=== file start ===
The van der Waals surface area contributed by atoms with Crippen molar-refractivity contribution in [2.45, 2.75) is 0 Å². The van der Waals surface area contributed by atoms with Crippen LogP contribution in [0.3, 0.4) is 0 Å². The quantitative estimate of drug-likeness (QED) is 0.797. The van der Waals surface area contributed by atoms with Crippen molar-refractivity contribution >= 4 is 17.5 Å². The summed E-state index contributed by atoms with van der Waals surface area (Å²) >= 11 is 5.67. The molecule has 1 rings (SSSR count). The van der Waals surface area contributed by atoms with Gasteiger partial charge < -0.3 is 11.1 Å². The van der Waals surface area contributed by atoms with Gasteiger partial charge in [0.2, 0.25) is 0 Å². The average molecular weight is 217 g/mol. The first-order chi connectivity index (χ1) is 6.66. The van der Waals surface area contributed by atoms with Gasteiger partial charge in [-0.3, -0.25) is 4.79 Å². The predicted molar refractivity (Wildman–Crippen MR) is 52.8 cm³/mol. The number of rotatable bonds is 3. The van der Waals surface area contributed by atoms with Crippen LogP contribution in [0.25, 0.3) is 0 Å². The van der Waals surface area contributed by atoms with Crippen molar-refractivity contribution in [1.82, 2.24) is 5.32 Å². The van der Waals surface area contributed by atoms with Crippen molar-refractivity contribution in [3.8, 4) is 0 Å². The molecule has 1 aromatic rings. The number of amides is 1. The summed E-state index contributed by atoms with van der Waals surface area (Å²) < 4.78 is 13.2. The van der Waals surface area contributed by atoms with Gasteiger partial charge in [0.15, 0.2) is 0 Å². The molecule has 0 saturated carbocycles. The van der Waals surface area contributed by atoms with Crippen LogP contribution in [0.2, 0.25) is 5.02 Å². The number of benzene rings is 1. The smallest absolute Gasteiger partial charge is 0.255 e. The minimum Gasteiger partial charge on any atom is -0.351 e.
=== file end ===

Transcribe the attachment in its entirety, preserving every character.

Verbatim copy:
The van der Waals surface area contributed by atoms with Crippen molar-refractivity contribution in [2.45, 2.75) is 0 Å². The van der Waals surface area contributed by atoms with Crippen LogP contribution in [0.3, 0.4) is 0 Å². The quantitative estimate of drug-likeness (QED) is 0.797. The van der Waals surface area contributed by atoms with Crippen molar-refractivity contribution >= 4 is 17.5 Å². The summed E-state index contributed by atoms with van der Waals surface area (Å²) >= 11 is 5.67. The molecule has 1 rings (SSSR count). The van der Waals surface area contributed by atoms with Gasteiger partial charge < -0.3 is 11.1 Å². The van der Waals surface area contributed by atoms with Gasteiger partial charge in [0.2, 0.25) is 0 Å². The average molecular weight is 217 g/mol. The first-order chi connectivity index (χ1) is 6.66. The van der Waals surface area contributed by atoms with Gasteiger partial charge in [-0.3, -0.25) is 4.79 Å². The predicted molar refractivity (Wildman–Crippen MR) is 52.8 cm³/mol. The number of rotatable bonds is 3. The van der Waals surface area contributed by atoms with Crippen LogP contribution in [0.25, 0.3) is 0 Å². The van der Waals surface area contributed by atoms with Crippen molar-refractivity contribution in [1.82, 2.24) is 5.32 Å². The van der Waals surface area contributed by atoms with Crippen molar-refractivity contribution in [3.8, 4) is 0 Å². The molecule has 1 aromatic rings. The number of amides is 1. The summed E-state index contributed by atoms with van der Waals surface area (Å²) < 4.78 is 13.2. The van der Waals surface area contributed by atoms with Gasteiger partial charge in [0.15, 0.2) is 0 Å². The molecule has 0 saturated carbocycles. The van der Waals surface area contributed by atoms with Crippen LogP contribution in [0.2, 0.25) is 5.02 Å². The number of benzene rings is 1. The smallest absolute Gasteiger partial charge is 0.255 e. The minimum Gasteiger partial charge on any atom is -0.351 e.